Washington – The Biden administration is asking for a waiver of “Buy American” rules for federally funded electric vehicle chargers to more quickly deploy the infrastructure needed to ramp up the adoption of electric vehicles.
National content rules state that 100% of steel, iron, and manufactured goods made primarily of steel and iron in federal highway projects must be made in the United States.
But only a few companies can build fast EV chargers that would meet the requirements, according to a filing submitted Wednesday by the Federal Highway Administration.
The agency argued that forcing companies to follow the rules would dramatically slow the rollout of the Chargers as officials prepare to hand out $5 billion for the Chargers over the next five years under the bipartisan law on infrastructure.
“The immediate application of all applicable domestic content preferences to these projects would be inconsistent with the public interest,” the agency wrote. “This will likely delay the immediate implementation (of funding) of EV chargers, which are a key strategy to reduce greenhouse gas emissions.”
The request illustrates the tension between the administration’s interests in rapidly decarbonizing the economy and relocating manufacturing.
President Joe Biden has long promised to create millions of well-paying jobs by advancing clean energy and other climate-related goals. But supply chains for critical green technology components — from minerals in batteries to microchips in cars and electronics — aren’t always reliably based in the United States or with allies.
The Infrastructure Act aimed to create a nationwide network of EV chargers along highways to reduce “range anxiety,” in which consumers stick to gas-powered cars because they fear they won’t. not be able to travel long distances in an EV. Automotive experts say this is one of the main obstacles to the adoption of electric vehicles.
The law requires most of that funding to go to DC Fast chargers, which most closely mimic the experience of stopping at a gas station by charging an EV to 80% in about 30 minutes.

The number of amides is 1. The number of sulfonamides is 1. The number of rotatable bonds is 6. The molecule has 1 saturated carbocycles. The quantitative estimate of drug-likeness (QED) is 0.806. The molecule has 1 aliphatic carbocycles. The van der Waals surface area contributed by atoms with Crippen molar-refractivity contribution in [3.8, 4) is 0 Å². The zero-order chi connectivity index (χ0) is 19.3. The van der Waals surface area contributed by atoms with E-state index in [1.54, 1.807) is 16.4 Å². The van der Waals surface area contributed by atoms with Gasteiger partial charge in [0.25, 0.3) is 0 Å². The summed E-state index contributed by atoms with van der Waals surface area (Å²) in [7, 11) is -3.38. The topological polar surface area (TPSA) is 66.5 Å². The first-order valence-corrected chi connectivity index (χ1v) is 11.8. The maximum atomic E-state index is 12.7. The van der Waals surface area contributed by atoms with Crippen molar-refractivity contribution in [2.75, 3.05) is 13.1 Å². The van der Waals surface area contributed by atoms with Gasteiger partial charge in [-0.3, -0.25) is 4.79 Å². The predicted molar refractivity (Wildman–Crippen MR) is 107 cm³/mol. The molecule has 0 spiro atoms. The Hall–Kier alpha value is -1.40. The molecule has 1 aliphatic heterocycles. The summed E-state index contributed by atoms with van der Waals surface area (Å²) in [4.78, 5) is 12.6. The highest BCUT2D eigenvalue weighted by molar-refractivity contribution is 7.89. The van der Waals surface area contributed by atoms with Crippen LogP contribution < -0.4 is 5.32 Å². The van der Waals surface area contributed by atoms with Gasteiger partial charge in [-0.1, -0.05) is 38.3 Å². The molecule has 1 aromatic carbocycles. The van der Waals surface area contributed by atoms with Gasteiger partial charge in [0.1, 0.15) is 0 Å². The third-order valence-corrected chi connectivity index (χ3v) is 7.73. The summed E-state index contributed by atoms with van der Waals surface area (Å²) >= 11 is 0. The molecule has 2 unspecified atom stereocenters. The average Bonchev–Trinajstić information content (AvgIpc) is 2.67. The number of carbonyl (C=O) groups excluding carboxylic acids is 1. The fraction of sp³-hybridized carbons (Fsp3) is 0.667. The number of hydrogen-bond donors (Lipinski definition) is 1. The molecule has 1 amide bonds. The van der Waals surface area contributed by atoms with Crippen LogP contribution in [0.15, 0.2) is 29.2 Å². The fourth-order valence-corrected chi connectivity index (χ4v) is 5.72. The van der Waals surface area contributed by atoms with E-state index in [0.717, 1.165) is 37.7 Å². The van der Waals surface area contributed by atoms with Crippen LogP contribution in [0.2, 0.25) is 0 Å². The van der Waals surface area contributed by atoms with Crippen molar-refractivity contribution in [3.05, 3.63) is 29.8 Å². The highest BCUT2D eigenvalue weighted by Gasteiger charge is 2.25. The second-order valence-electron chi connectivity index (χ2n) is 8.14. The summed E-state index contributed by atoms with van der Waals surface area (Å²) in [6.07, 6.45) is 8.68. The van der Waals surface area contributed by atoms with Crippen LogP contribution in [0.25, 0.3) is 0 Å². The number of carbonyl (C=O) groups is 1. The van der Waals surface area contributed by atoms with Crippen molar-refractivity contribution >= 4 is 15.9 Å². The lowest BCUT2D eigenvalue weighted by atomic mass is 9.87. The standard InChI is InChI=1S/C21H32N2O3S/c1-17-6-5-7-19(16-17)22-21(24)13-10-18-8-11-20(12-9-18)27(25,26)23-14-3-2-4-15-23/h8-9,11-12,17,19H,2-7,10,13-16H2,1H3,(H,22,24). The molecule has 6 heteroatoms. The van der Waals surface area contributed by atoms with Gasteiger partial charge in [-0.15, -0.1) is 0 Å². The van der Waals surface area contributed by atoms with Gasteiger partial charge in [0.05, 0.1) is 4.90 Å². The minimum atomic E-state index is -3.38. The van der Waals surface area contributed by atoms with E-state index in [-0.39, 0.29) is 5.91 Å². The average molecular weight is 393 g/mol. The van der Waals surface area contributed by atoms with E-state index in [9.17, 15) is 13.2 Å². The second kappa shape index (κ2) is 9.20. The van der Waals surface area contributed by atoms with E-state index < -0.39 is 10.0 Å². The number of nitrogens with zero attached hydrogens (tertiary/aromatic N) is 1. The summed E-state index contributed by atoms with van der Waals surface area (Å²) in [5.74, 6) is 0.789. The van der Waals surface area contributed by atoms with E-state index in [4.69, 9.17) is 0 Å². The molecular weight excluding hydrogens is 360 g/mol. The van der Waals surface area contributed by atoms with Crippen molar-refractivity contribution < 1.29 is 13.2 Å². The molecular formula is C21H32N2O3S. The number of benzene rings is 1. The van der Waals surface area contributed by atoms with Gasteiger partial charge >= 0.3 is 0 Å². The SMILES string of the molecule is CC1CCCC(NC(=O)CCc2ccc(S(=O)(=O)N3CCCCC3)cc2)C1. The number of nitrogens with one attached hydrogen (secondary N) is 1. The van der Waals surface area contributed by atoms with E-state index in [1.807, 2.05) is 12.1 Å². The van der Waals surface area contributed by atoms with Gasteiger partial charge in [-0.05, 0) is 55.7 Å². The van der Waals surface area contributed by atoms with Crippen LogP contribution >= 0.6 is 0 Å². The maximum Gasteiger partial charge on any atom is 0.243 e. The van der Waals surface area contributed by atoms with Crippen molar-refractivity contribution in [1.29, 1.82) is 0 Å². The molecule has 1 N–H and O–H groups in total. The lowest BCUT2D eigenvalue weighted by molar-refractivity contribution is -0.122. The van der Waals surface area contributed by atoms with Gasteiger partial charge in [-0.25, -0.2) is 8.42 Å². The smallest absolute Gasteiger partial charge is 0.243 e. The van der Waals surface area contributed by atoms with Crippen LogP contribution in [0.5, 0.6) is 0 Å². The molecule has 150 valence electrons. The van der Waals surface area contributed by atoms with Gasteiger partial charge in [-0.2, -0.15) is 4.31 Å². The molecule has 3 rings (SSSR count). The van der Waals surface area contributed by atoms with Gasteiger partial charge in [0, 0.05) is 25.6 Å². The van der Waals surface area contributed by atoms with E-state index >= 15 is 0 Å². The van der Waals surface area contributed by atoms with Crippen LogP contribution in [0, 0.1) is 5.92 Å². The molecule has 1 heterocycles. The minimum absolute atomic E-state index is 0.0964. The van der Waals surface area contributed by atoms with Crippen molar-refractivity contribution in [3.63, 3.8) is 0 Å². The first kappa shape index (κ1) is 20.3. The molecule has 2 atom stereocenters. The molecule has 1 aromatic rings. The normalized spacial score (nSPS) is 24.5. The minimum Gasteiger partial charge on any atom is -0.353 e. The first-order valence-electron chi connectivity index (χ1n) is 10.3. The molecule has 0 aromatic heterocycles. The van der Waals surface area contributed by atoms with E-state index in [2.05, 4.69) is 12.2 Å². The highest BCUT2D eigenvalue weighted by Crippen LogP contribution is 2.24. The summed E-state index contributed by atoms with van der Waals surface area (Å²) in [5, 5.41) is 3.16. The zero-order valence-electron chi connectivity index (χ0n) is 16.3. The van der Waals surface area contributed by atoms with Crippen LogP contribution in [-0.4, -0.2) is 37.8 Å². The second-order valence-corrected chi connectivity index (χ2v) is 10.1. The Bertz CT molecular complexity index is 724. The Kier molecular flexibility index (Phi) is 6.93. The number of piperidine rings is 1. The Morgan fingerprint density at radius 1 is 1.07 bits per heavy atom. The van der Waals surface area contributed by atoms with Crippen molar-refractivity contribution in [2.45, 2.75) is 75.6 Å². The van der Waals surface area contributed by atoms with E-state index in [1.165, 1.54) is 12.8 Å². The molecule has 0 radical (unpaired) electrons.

Thirteen companies told FHWA they could build chargers that met the requirements, but only three — ChargePoint, FreeWire Technologies Inc., and Rhombus — said they could build fast chargers. Industry experts have said demand for chargers already outstrips supply and funding for the national charging network will only exacerbate that.
Instead, the FHWA, an agency of the Department of Transportation, proposed weakened U.S. purchase requirements that would escalate over time.
Under the proposal, all chargers installed in 2022 would receive a full waiver of domestic sourcing requirements. For the first half of 2023, only chargers with final assembly in the United States would be eligible. In the second half of 2023, the only eligible chargers would have at least 25% US-made components making up the total cost. By January 2024, this threshold would increase to 55%.
This approach would “strongly incentivize” companies to move quickly to domestic manufacturing, according to the agency’s filing. “We seek to maximize the use of American-made products and materials while ensuring the successful and timely delivery of these critical electric vehicle infrastructure projects.”
Several advocacy groups, including the Zero Emission Transportation Association, Electrify America and the American Association of State Highway and Transportation Officials have also backed a phased approach.
Lack of reliable, easy-to-access charging is one of the biggest barriers to buying an electric vehicle, said Mike Ramsey, transportation and mobility analyst for Gartner Inc.
“It’s important that the chargers are secure now,” he said by email. “In the longer term, it would be good for America to source more vital equipment from the United States or from close trading partners.”
Federal law permits deviation from the Buy American rules only when their application would be inconsistent with the public interest or when the quantity or quality of the product available in the United States is insufficient.
These types of requirements often have “short-term unintended consequences and this is one of them,” Ramsey said. “I expect a waiver will be granted because as the administration seeks to create industrial policy, supply chains cannot be created overnight.”
The FHWA is inviting comments on the proposed rules until September 30.